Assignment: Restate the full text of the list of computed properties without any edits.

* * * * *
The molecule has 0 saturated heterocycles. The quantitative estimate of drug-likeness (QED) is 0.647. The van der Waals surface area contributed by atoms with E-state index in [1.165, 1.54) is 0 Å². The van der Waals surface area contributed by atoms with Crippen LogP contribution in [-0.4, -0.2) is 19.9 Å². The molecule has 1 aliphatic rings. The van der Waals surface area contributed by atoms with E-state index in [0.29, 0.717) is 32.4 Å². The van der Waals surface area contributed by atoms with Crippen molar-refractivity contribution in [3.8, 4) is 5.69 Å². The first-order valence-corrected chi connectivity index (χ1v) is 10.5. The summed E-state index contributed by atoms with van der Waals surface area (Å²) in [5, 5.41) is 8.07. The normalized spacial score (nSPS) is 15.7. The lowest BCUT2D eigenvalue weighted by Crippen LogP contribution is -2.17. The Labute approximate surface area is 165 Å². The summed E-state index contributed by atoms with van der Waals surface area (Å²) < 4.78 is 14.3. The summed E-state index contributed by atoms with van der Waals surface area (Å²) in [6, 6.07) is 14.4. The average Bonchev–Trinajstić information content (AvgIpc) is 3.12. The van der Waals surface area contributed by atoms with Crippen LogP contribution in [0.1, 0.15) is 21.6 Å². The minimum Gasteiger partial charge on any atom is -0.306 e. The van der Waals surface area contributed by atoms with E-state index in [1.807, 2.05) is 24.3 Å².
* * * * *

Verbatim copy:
The molecule has 0 saturated heterocycles. The quantitative estimate of drug-likeness (QED) is 0.647. The van der Waals surface area contributed by atoms with E-state index in [1.165, 1.54) is 0 Å². The van der Waals surface area contributed by atoms with Crippen LogP contribution in [-0.4, -0.2) is 19.9 Å². The molecule has 1 aliphatic rings. The van der Waals surface area contributed by atoms with E-state index in [0.29, 0.717) is 32.4 Å². The van der Waals surface area contributed by atoms with Crippen molar-refractivity contribution in [3.8, 4) is 5.69 Å². The first-order valence-corrected chi connectivity index (χ1v) is 10.5. The summed E-state index contributed by atoms with van der Waals surface area (Å²) in [5, 5.41) is 8.07. The normalized spacial score (nSPS) is 15.7. The lowest BCUT2D eigenvalue weighted by Crippen LogP contribution is -2.17. The Labute approximate surface area is 165 Å². The summed E-state index contributed by atoms with van der Waals surface area (Å²) < 4.78 is 14.3. The summed E-state index contributed by atoms with van der Waals surface area (Å²) in [6, 6.07) is 14.4. The average Bonchev–Trinajstić information content (AvgIpc) is 3.12. The van der Waals surface area contributed by atoms with Crippen LogP contribution in [0.1, 0.15) is 21.6 Å². The minimum Gasteiger partial charge on any atom is -0.306 e. The van der Waals surface area contributed by atoms with E-state index in [1.807, 2.05) is 24.3 Å².